Shoulder Roll

Imitation is the sincerest form of flattery, but there is nothing quite like an original!

Like the Ali shuffle that has been duplicated so many times after him, the shoulder roll is no different. Floyd Mayweather Jr. has brought on a new era of copycats trying to perfect his technique.

You are about to find out how to use the shoulder roll, and when.

And if you’ve ever wondered if the shoulder roll is made for you, find out here how you can utilize this tool in the ring or on the mitts with the coach.

What is the shoulder roll

The “Shoulder roll” also known as the “Philly Shell” is a defensive technique. The lead shoulder will deflect punches while the rear hand stays up to block and counter.

This is a subtle movement, saves energy, and loads you up for a counter punch.

Very effective to neutralize an opponent but not easy to master. This takes countless hours of practice and error to get a solid foundation. 

If used incorrectly it puts you in some of the worst positions in boxing, the hand is trapped, your weak side is easy to rotate on, and your feet have to be re-adjusted.

High-risk high reward.

How to do a shoulder roll

Start in your traditional boxing stance. I’m going to use an orthodox fighter as an example. 

You see a cross punch coming from an orthodox fighter, start rotating your lead shoulder up and in across your chest, both movements happen at the same time.

Shift your body weight onto the back leg with a slight lean backward. Keep a slight bend at the knees.

The second part of the shoulder roll is parrying. The rear hand will be resting on the side of your body.   

Your opponent throws a jab, you won’t roll, simply parry their punch, turning your palm towards the jab. Meet the punch ¼ of the way don’t go too far overextending your rear hand.

To be effective you must maintain balance and use rhythm. A good shoulder roll to defend can roll back quicker with a counter punch.

Counter punches have to be included at some point. As good as a defense you may have, this will be the cherry on top of completing the shoulder roll. 

Strike back with crosses, uppercuts, and sneaky jabs that come from the bottom up.

Side notes

Chin tucked: your chin should be hiding behind the lead shoulder as you roll.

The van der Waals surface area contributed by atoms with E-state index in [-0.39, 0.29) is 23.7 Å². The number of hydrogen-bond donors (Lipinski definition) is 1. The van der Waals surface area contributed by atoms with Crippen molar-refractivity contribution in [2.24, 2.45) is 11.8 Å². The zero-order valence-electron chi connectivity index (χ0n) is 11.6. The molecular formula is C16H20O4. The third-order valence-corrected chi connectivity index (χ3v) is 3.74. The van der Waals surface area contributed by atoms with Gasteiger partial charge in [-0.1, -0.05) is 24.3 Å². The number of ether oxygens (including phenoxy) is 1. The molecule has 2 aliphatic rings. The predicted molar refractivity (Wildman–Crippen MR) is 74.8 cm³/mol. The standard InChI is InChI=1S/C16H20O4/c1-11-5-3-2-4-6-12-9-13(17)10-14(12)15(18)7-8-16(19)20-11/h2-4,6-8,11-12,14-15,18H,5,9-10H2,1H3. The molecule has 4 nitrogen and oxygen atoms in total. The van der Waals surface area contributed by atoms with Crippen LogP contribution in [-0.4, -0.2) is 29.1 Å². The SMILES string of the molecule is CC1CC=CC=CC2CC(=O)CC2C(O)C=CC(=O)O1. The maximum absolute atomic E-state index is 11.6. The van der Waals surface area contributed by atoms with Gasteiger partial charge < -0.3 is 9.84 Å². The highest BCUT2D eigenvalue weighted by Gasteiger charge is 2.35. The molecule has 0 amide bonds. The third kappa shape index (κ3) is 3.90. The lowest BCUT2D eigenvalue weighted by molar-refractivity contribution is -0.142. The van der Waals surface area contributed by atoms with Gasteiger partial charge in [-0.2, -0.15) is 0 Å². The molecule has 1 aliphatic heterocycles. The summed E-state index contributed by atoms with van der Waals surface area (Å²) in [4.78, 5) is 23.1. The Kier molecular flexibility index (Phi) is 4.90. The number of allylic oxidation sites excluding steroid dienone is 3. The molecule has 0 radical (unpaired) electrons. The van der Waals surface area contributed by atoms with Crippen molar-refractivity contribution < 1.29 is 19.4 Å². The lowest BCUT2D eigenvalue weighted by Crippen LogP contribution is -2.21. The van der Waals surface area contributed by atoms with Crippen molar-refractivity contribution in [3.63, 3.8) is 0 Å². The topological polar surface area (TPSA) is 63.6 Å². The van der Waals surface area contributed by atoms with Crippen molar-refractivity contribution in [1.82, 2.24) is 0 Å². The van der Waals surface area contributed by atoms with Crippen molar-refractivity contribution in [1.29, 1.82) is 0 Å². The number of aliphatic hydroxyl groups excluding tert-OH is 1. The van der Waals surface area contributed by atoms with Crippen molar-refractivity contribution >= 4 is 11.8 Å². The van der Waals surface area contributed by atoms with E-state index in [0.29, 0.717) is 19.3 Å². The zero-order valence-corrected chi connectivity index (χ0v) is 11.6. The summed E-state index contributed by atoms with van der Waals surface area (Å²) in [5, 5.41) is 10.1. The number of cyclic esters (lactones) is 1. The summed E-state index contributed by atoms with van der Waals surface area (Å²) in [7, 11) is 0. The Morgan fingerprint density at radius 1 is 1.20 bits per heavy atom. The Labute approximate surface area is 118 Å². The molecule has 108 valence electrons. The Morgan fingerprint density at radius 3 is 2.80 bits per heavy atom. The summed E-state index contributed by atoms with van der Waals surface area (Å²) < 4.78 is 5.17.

Parry: keep your guard tight as you parry the jab, overextending will leave you open.

Rotation: over rotating is a disadvantage because you will give them your back, causing a bad angle to counter, while losing all your advantages. Rotate just enough to avoid the punch.

Eyes: Keep your eyes on the target at all times.

Pivot: use your lead foot to slightly pivot inward, freeing up the hip and shoulder to rotate as well.

When do I use it

When you see a jab you parry when you see a cross punch you roll. 

If you are the taller fighter this technique is easier to use. When you are the shorter fighter it’s much harder. 

Being the shorter fighter and using the shoulder roll. The disadvantage is the overhand right can still catch you on top of your head. 

This can be your style of fighting like Mayweather Jr., or you can utilize this technique when you need, switching between styles being a hard puzzle to figure out.

Inside fighting is not an option with lead arm folded. Instead, you tie up and reset after you break up and take a step back.

How do I practice

First, we start in front of a mirror. The mirror isn’t only to see how good our muscles look or fix our hair.

The common theme of practice forms comes first. Make sure you have your stance and you watch yourself act the move out finding your own gaps.

Rule of thumb this is practiced without being used with a punch or a partner for a week. Some gyms train longer, you are lucky.

Next week grab a friend and start parrying before the shoulder roll. The reason is you will see a jab a lot more than the cross.

In your 3rd week start rolling off the cross from your opponent, you want to be starting your roll at the same time the punch is being thrown.

Start too early and you get hit in the back, start too late and the punch might slip on the inside of your guard.

4th week, the money maker week. Put it together! Throw on some headgear and have your partner throw a jab-cross at moderate speed. You are here to work, communicate what level you are at.

Speed it up slow it down, don’t trick your opponent by faking or fainting on them. Not yet at least.

Work on perfecting the movement, go slow take mental notes on what works and what doesn’t.

Use a coach to get feedback on what you cant see from the outside. Holding mitts helps you put this practice into motion before actually taking it to the ring.

While in the ring this is totally depending on the situation. If you have an aggressive fighter you have to make sure you fire back more often to demand respect. 

If you have a laid-back fighter, push the action once in a while by closing the distance before you punch. The shoulder roll works best when your opponent starts the offense attack, make them engage.

Conclusion

Shoulder rolling is difficult I’m not going to lie. It takes countless errors and practice. It’s a simple move that’s difficult to pull off successfully.

Try to perfect this move step by step, and remember no matter how good you get there is a good chance you get caught. The key is to keep rolling with the punches.

You don’t have to always use the shoulder roll just because you want to use it in a fight, be adaptive and use it when it works, put it away when it’s not working.

True champions adapt!

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